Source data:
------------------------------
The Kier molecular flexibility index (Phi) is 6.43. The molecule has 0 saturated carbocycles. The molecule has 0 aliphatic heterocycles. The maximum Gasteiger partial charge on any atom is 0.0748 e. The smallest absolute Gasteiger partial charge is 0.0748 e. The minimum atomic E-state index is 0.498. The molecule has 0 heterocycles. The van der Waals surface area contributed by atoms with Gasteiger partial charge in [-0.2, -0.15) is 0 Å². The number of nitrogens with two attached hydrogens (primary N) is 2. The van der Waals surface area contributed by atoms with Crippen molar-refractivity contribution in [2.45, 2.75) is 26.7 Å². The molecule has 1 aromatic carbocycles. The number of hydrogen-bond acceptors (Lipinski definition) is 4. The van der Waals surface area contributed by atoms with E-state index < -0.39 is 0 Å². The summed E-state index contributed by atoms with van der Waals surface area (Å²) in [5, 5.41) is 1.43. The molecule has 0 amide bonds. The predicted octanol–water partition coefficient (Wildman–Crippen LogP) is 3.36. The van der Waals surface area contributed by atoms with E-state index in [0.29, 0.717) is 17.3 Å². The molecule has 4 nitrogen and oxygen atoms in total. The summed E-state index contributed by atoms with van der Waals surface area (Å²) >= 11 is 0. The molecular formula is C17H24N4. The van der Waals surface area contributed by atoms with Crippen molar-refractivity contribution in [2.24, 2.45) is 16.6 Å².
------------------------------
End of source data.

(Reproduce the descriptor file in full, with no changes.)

The Kier molecular flexibility index (Phi) is 6.43. The molecule has 0 saturated carbocycles. The molecule has 0 aliphatic heterocycles. The maximum Gasteiger partial charge on any atom is 0.0748 e. The smallest absolute Gasteiger partial charge is 0.0748 e. The minimum atomic E-state index is 0.498. The molecule has 0 heterocycles. The van der Waals surface area contributed by atoms with Gasteiger partial charge in [-0.2, -0.15) is 0 Å². The number of nitrogens with two attached hydrogens (primary N) is 2. The van der Waals surface area contributed by atoms with Crippen molar-refractivity contribution in [2.45, 2.75) is 26.7 Å². The molecule has 1 aromatic carbocycles. The number of hydrogen-bond acceptors (Lipinski definition) is 4. The van der Waals surface area contributed by atoms with E-state index < -0.39 is 0 Å². The summed E-state index contributed by atoms with van der Waals surface area (Å²) in [5, 5.41) is 1.43. The molecule has 0 amide bonds. The predicted octanol–water partition coefficient (Wildman–Crippen LogP) is 3.36. The van der Waals surface area contributed by atoms with E-state index in [0.29, 0.717) is 17.3 Å². The molecule has 4 nitrogen and oxygen atoms in total. The summed E-state index contributed by atoms with van der Waals surface area (Å²) >= 11 is 0. The molecular formula is C17H24N4. The van der Waals surface area contributed by atoms with Crippen molar-refractivity contribution in [2.24, 2.45) is 16.6 Å².